Marco Amrhein with adviser Philip T. Krein
New developments in power electronics technology, materials, and changing application requirements are driving advances in permanent-magnet and switched-reluctance machines. But special-purpose induction machines, due to of their low power density and low efficiency, are often not considered, particularly in the traction and aerospace community. Because induction machines need to satisfy the standards of the National Electrical Manufacturers Association, performance capabilities are limited. Computer-aided design (CAD) tools for special-purpose machines that overcome these limitations are not available.
Three different modeling approaches for CAD have been used in the past. Analytical machine models, the most common, have low computational effort and complexity but are inaccurate outside certain design restrictions. Finite element analysis (FEA), has, in principle, reasonable accuracy, but it requires massive computational effort in two-dimensional (2-D), and especially in three-dimensional (3-D) models, limiting its function to the detailed performance calculation of an already engineered machine. Magnetic equivalent circuits (MEC) provide a compromise between analytical models and FEA. They have reasonable accuracy combined with moderate computational effort, are flexible in size, and are easily parameterized and extended into 3-D models.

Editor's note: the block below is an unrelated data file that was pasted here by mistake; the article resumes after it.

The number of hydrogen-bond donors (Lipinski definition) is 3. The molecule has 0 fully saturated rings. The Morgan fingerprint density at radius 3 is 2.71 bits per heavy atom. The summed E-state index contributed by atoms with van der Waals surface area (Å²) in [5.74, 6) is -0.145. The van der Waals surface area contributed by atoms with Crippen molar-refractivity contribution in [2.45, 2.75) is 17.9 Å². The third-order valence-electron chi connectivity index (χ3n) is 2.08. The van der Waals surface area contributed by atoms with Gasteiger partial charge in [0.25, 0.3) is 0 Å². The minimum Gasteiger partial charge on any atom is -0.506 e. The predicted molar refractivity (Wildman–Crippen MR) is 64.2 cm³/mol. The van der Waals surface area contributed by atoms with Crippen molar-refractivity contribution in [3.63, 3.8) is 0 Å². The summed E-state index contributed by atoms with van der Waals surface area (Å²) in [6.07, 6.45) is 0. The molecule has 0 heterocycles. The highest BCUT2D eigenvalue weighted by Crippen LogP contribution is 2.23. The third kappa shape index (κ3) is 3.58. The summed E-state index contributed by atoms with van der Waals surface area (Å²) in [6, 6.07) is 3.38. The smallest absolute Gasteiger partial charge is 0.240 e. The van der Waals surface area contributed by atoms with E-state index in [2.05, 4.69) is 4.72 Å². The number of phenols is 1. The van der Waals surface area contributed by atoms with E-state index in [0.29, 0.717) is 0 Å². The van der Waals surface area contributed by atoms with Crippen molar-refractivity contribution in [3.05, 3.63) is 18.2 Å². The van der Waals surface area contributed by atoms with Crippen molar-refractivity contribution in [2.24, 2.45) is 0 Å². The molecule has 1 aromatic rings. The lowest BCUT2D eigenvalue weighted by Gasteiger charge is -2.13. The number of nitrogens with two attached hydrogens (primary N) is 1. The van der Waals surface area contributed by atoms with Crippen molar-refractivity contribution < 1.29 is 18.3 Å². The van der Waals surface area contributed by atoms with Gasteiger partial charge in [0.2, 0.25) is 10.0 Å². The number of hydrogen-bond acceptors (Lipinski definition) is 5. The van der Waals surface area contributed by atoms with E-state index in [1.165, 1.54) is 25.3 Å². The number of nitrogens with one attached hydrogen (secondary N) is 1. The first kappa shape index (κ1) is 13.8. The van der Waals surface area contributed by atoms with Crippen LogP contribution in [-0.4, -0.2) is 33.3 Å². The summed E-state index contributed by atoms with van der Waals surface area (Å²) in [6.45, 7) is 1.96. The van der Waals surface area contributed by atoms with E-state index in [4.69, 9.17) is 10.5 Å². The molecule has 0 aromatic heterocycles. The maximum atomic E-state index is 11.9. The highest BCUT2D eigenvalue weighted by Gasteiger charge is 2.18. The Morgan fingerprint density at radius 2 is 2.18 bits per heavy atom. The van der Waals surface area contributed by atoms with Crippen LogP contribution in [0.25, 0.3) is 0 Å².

The goal of this project is to further explore the feasibility of a general 3-D MEC modeling approach intended for design. The fundamental MEC theory needed to model electromechanical devices is addressed, including modeling of motion and force calculation based on the Maxwell Stress Tensor method. Further, automated generation of variable-sized magnetic circuit networks is investigated—a major concern in the application of MECs.
A 3-D MEC induction machine model that features arbitrary-sized magnetic networks is used to analyze the performance of a 500 W induction machine (FEC motor designed at the University of Illinois for the Future Energy Challenge competition). Its cross-sectional geometry is shown in Figure 1, including a magnetic circuit element distribution indicated by the dotted lines. This distribution already is more detailed than any current MEC model, considering leakage effects in more detail than other MEC models. Figures 2 and 3 compare the measured and simulated steady-state torque and stator phase current characteristics of the FEC motor. The simulation results comprise design software results (RMxprtTM), a 2-D FEA model, an analytical model whose parameters have been adjusted to match the measured current, and the 3-D MEC model. The FEC motor has design flaws; it saturates the stator and rotor teeth at nominal load, a fact not discovered by the design software and the associated FEA package (2-D FEA model). However, the 3-D MEC model estimates a limited torque capability and a smaller stator phase current due to a smaller air-gap flux. It is about an order of magnitude smaller in complexity and size than the FEA model, decreasing the computational effort needed to analyze the machine.
The 3-D MEC approach has been successfully applied to other devices such as an electromagnet and inductors. All the results indicate that MEC is a promising option for a design tool. Future work includes induction machine model improvements, model verification based on other machines, and implementation of the model into a CAD tool.